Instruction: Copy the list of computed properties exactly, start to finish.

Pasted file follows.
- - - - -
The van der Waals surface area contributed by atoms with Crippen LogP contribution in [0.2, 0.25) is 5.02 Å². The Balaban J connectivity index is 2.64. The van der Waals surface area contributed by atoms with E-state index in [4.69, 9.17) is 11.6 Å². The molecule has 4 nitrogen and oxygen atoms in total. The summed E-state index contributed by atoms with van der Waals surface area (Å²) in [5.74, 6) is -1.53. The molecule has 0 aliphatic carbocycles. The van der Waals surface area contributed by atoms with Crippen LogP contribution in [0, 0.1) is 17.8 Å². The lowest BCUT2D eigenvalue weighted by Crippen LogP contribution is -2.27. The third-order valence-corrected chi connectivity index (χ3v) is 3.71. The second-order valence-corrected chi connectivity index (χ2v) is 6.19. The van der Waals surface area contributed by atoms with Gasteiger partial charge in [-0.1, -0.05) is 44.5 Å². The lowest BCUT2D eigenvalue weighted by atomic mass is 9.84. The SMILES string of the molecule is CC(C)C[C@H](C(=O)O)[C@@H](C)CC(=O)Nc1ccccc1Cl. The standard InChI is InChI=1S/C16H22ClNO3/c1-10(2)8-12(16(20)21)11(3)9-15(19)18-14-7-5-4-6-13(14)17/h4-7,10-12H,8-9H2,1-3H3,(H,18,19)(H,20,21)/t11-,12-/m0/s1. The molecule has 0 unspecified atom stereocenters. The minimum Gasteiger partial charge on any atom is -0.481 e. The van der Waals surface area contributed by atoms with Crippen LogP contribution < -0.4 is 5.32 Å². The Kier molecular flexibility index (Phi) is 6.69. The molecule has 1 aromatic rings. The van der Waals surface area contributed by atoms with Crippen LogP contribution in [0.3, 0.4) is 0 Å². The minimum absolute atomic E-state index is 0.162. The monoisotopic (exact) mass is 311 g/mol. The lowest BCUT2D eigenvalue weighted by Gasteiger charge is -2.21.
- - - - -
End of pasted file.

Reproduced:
The van der Waals surface area contributed by atoms with Crippen LogP contribution in [0.2, 0.25) is 5.02 Å². The Balaban J connectivity index is 2.64. The van der Waals surface area contributed by atoms with E-state index in [4.69, 9.17) is 11.6 Å². The molecule has 4 nitrogen and oxygen atoms in total. The summed E-state index contributed by atoms with van der Waals surface area (Å²) in [5.74, 6) is -1.53. The molecule has 0 aliphatic carbocycles. The van der Waals surface area contributed by atoms with Crippen LogP contribution in [0, 0.1) is 17.8 Å². The lowest BCUT2D eigenvalue weighted by Crippen LogP contribution is -2.27. The third-order valence-corrected chi connectivity index (χ3v) is 3.71. The second-order valence-corrected chi connectivity index (χ2v) is 6.19. The van der Waals surface area contributed by atoms with Gasteiger partial charge in [-0.1, -0.05) is 44.5 Å². The lowest BCUT2D eigenvalue weighted by atomic mass is 9.84. The SMILES string of the molecule is CC(C)C[C@H](C(=O)O)[C@@H](C)CC(=O)Nc1ccccc1Cl. The standard InChI is InChI=1S/C16H22ClNO3/c1-10(2)8-12(16(20)21)11(3)9-15(19)18-14-7-5-4-6-13(14)17/h4-7,10-12H,8-9H2,1-3H3,(H,18,19)(H,20,21)/t11-,12-/m0/s1. The molecule has 0 unspecified atom stereocenters. The minimum Gasteiger partial charge on any atom is -0.481 e. The van der Waals surface area contributed by atoms with Crippen LogP contribution < -0.4 is 5.32 Å². The Kier molecular flexibility index (Phi) is 6.69. The molecule has 1 aromatic rings. The van der Waals surface area contributed by atoms with Crippen LogP contribution in [0.3, 0.4) is 0 Å². The minimum absolute atomic E-state index is 0.162. The monoisotopic (exact) mass is 311 g/mol. The lowest BCUT2D eigenvalue weighted by Gasteiger charge is -2.21.